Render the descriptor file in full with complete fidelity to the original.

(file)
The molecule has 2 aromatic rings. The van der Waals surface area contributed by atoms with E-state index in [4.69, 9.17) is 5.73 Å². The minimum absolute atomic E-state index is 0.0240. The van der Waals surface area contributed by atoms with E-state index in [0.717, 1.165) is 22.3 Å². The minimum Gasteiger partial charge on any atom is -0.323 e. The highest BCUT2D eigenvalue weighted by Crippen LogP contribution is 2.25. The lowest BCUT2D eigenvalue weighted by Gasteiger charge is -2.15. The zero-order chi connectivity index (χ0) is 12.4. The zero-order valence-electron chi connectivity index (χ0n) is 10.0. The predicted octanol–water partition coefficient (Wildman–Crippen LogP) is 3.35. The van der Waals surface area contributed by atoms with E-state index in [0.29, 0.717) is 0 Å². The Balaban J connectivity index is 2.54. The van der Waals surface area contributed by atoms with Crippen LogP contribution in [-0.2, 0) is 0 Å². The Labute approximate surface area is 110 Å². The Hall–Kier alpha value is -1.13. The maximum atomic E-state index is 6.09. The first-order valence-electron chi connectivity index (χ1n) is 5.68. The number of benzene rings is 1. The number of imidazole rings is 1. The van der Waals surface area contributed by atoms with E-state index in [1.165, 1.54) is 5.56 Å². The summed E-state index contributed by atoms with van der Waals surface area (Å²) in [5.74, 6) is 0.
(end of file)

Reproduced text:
The molecule has 2 aromatic rings. The van der Waals surface area contributed by atoms with E-state index in [4.69, 9.17) is 5.73 Å². The minimum absolute atomic E-state index is 0.0240. The van der Waals surface area contributed by atoms with E-state index in [0.717, 1.165) is 22.3 Å². The minimum Gasteiger partial charge on any atom is -0.323 e. The highest BCUT2D eigenvalue weighted by Crippen LogP contribution is 2.25. The lowest BCUT2D eigenvalue weighted by Gasteiger charge is -2.15. The zero-order chi connectivity index (χ0) is 12.4. The zero-order valence-electron chi connectivity index (χ0n) is 10.0. The predicted octanol–water partition coefficient (Wildman–Crippen LogP) is 3.35. The van der Waals surface area contributed by atoms with E-state index in [0.29, 0.717) is 0 Å². The Balaban J connectivity index is 2.54. The van der Waals surface area contributed by atoms with Crippen LogP contribution in [-0.2, 0) is 0 Å². The Labute approximate surface area is 110 Å². The Hall–Kier alpha value is -1.13. The maximum atomic E-state index is 6.09. The first-order valence-electron chi connectivity index (χ1n) is 5.68. The number of benzene rings is 1. The number of imidazole rings is 1. The van der Waals surface area contributed by atoms with E-state index in [1.165, 1.54) is 5.56 Å². The summed E-state index contributed by atoms with van der Waals surface area (Å²) in [5.74, 6) is 0.